News / Asia

Afghan Officials: NATO Kills 6 Civilians as War Casualties Rise

A boy walks past a mud house damaged by a bomb explosion early morning in the Pakistan-Afghanistan border town of Chaman, July 14, 2011
A boy walks past a mud house damaged by a bomb explosion early morning in the Pakistan-Afghanistan border town of Chaman, July 14, 2011

Afghan officials say six civilians have been killed during a NATO operation in eastern Afghanistan, as the United Nations reported that the number of Afghans killed in the war is up 15 percent this year compared to last.

Hundreds of residents demonstrated Thursday in the city of Khost, where local officials said six civilians, including a teacher and a young child, were killed in an overnight coalition raid.

NATO said an Afghan-led security force killed six Haqqani-network militants during the security operation in Khost district late Wednesday.  The coalition said militants, including a female insurgent, fired on the joint force while troops worked to clear a compound.  NATO says one female civilian received non-life threatening injuries.

But Afghan officials said Thursday that the coalition received an incorrect report and that all of those killed during the security operation in Khost district were civilians.

NATO later said it has initiated a joint probe into the incident and that coalition forces take every allegation of civilian casualties seriously.

Meanwhile, the U.N. mission in Afghanistan said Thursday that more than 1,400 civilians were killed in the first six months of this year, attributing the deaths to increased ground fighting, roadside bombs, suicide attacks and a rise in NATO air strikes.

The report blamed insurgents for 80 percent of civilian deaths, and said foreign and government forces were responsible for 14 percent of the killings.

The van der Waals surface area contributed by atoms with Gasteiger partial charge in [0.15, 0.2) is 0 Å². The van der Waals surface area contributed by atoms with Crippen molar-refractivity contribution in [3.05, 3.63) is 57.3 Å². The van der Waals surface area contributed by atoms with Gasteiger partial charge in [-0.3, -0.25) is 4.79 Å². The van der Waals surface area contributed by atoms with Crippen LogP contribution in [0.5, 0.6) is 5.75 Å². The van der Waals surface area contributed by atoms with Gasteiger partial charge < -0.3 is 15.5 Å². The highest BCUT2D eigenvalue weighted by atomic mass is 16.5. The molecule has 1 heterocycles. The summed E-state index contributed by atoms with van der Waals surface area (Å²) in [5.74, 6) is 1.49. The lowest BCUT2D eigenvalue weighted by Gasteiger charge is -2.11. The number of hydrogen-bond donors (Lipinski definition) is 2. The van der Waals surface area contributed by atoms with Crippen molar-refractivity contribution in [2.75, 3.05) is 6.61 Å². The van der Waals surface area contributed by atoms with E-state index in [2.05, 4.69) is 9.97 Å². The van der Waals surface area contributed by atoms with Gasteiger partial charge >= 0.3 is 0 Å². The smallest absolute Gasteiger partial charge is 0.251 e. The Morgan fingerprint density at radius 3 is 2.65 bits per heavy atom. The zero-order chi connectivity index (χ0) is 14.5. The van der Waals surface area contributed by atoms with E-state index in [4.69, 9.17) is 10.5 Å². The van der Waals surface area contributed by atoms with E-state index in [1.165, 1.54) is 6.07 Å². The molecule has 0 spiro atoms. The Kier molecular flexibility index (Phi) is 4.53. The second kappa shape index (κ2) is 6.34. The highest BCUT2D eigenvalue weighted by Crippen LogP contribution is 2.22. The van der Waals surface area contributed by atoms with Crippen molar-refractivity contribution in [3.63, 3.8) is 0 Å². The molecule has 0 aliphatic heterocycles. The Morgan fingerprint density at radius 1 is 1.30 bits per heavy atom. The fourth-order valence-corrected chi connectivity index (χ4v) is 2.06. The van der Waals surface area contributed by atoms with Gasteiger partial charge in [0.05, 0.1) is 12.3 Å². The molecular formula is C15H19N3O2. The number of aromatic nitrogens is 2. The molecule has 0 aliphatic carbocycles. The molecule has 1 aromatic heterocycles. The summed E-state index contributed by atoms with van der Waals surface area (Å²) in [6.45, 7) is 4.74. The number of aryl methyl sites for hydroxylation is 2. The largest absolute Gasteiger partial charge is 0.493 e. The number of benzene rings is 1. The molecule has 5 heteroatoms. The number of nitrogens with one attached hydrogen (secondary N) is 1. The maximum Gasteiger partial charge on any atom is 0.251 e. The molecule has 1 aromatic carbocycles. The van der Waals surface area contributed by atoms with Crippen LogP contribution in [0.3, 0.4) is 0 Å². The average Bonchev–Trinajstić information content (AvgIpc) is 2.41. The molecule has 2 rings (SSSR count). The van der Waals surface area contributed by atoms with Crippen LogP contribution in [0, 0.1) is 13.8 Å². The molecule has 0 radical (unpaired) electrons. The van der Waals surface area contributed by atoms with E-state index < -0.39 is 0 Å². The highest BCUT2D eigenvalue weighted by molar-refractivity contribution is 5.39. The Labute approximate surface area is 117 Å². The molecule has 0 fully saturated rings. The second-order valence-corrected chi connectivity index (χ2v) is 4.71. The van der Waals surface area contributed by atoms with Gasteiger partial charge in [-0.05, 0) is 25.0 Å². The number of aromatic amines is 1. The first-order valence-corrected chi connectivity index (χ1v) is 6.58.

The U.N. special representative in Afghanistan, Staffan de Mistura, said Thursday the U.N. mission has been in touch with the Taliban to try and get the insurgent group to reduce civilian casualties.

The United Nations says that while the overall number of civilian deaths linked to the U.S.-led NATO coalition fell by nine percent, there was an increase in the number of those killed in airstrikes, mainly carried out by Apache attack helicopters.

The report also said the number of deaths from roadside bombs increased by 17 percent this year compared to the same period in 2010, making them the single-largest killer of civilians in the first half of this year.

The U.N. says the number of targeted killings the first half of this year rose to 190 compared to 181 during the same period last year.

Violence in Afghanistan has hit the worst levels since the U.S.-led invasion in 2001, and May was the deadliest month for Afghan civilians since the United Nations mission began compiling statistics four years ago.

You May Like

Photogallery Americans Celebrate Thanksgiving With Feasts, Festivities

Holiday traditions include turkey dinners, 'turkey trots,' American-style football and New York parade with giant balloons More

Video For Obama, Ferguson Violence is a Personal Issue

With two years left in term, analysts say, president has less to lose by taking conversation on race further More

Video Italian Espresso Expands Into Space

When Italian astronaut Samantha Cristoforetti headed for the ISS, her countrymen worried how she would survive six months drinking only instant coffee More

This forum has been closed.
Comments
     
There are no comments in this forum. Be first and add one

Featured Videos

Your JavaScript is turned off or you have an old version of Adobe's Flash Player. Get the latest Flash player.
South Africa Sees Male Circumcision as Way to Reduce HIV Infectionsi
X
November 28, 2014 3:31 PM
South Africa remains plagued by AIDS despite massive government and NGO efforts on prevention and life-sustaining Anti-Retro-Viral programs. But the country has opened up another front to reduce new HIV infections: promoting circumcision. Emilie Iob reports for VOA News from a pioneering circumcision center in Orange Farm, Johannesburg.
Video

Video South Africa Sees Male Circumcision as Way to Reduce HIV Infections

South Africa remains plagued by AIDS despite massive government and NGO efforts on prevention and life-sustaining Anti-Retro-Viral programs. But the country has opened up another front to reduce new HIV infections: promoting circumcision. Emilie Iob reports for VOA News from a pioneering circumcision center in Orange Farm, Johannesburg.